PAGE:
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Right Place At The Right Time: iSpot’s New Multitouch Attribution Platform

As upfront season approaches, there has been a great deal of talk about TV ratings, as networks who are not faring well in the Nielsen ratings (NBC) attempt to introduce their own alternative systems, networks who are doing well with Nielsen (CBS), double down on Nielsen and its new cross-device Total Audience Measurement (TAM) system, and advertisers stomp their feet, demanding something that feels like consistency.

So it’s pretty much perfect timing on iSpot’s part that they are introducing their multi-touch attribution platform in the middle of all this.

“Multi-touch attribution” is a fancy way of saying that because iSpot knows when and where an ad airs on a Smart TV set, it can also identify when another device in the same house does something related to the ads they just saw.

iSpot’s use automatic content recognition (ACR) capabilities built into smart TV sets and combine that with data gleaned from IP addresses to understand how well specific ads did—how much traffic they actually drove, who bought something, when, where, how much and via which site or app. But also, iSpot knows what shows, day parts, and creative drove the most activity.

This is particularly critical information for advertisers at a time when time shifted and device-shifted viewing is making it all that much harder to understand attribution. Life was a lot easier for ad folks when TV could only be watched live on a rabbit-ear equipped TV set. But with more people—especially people in the affluent, upscale demographic that advertisers crave—watching via connected devices at different times, finishing shows in two or three disconnected bites or multi-hour binge sessions—then better attribution is a godsend for advertisers.

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Because iSpot is taking its data directly from smart TV’s, they can get a true snapshot of what the viewer is watching—the TV is platform agnostic, and so iSpot gets accurate data whether the viewer is watching via a Roku, a set top box, an antenna or an app. It’s a single point of input that only looks at what the viewer is watching—which shows and which commercials (iSpot looks at those two factors separately) and that makes for much less complicated and much more exact data.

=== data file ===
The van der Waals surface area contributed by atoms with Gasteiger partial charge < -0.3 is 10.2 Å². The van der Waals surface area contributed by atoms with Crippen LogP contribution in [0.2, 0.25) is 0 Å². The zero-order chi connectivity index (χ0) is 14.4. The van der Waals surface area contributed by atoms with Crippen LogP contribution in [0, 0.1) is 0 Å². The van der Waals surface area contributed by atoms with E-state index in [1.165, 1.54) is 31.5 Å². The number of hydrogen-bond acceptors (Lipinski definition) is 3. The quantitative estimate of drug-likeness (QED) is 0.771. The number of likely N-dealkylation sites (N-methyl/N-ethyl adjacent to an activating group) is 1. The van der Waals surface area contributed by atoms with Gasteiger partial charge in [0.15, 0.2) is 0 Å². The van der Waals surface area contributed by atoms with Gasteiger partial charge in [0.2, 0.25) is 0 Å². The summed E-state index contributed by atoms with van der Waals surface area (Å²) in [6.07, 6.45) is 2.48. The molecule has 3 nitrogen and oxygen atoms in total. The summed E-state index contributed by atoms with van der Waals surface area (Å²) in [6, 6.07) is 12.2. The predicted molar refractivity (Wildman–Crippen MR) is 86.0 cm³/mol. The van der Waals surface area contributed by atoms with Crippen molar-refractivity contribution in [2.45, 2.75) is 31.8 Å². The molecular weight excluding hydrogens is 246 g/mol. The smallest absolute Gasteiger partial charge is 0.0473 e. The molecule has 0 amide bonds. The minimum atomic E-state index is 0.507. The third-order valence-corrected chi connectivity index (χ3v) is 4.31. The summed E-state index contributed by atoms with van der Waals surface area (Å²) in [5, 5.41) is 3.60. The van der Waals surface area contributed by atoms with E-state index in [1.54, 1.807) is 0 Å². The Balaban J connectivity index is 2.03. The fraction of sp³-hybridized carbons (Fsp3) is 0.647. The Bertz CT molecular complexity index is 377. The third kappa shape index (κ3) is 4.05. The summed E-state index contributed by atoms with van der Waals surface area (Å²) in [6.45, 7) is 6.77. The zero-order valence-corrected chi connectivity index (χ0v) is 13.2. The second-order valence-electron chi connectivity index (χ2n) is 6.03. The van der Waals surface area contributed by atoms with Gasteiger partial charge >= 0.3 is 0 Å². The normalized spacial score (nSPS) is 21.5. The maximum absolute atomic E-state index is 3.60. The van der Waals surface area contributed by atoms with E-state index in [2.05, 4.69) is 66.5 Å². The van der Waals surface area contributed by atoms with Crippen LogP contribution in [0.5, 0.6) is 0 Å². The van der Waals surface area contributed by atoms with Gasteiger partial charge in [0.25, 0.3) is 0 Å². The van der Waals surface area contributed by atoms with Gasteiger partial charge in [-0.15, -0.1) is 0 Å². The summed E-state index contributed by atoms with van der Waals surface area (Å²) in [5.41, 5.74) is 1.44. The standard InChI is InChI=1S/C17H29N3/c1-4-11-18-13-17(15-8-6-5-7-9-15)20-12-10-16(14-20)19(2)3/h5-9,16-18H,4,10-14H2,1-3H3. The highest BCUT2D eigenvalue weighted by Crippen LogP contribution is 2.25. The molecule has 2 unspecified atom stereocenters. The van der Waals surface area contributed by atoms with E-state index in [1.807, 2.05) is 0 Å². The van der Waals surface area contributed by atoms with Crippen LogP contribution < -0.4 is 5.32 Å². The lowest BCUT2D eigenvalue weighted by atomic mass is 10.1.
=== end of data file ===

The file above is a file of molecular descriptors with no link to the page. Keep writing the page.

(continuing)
Tracking consumer purchase decisions helps answer advertiser concerns about how much of their ad spend is effective. It allows for A/B testing of creative and for more specific targeting, down to time of day and app. While many advertisers are looking for “branding” with their spots (creating a more positive feeling about the brand, rather than prompting purchase of a specific product), it’s rare that a brand does not look for both, so conversion analytics are something that most every advertiser is going to want to look at.

“The days of guess-work attribution and big-money, small-panel insights are numbered. Brands need to make decisions based on behavioral data at scale,” iSpot.tv CEO Sean Muller said in a press release. “CMOs are tired of guessing audience sizes and impact of their various TV campaigns and buys. They want to know the relative conversions driven by TV the same way they can on digital platforms.”

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Putting TV on the same footing with digital is important, as that sort of accountability gives digital advertising a distinct advantage and true addressable is still a long way off for most TV networks. By providing attribution data, iSpot is helping to keep TV at the top of the food chain.

For advertisers, anyway.

PS: They have a very cool ad to announce the new service. Check it out: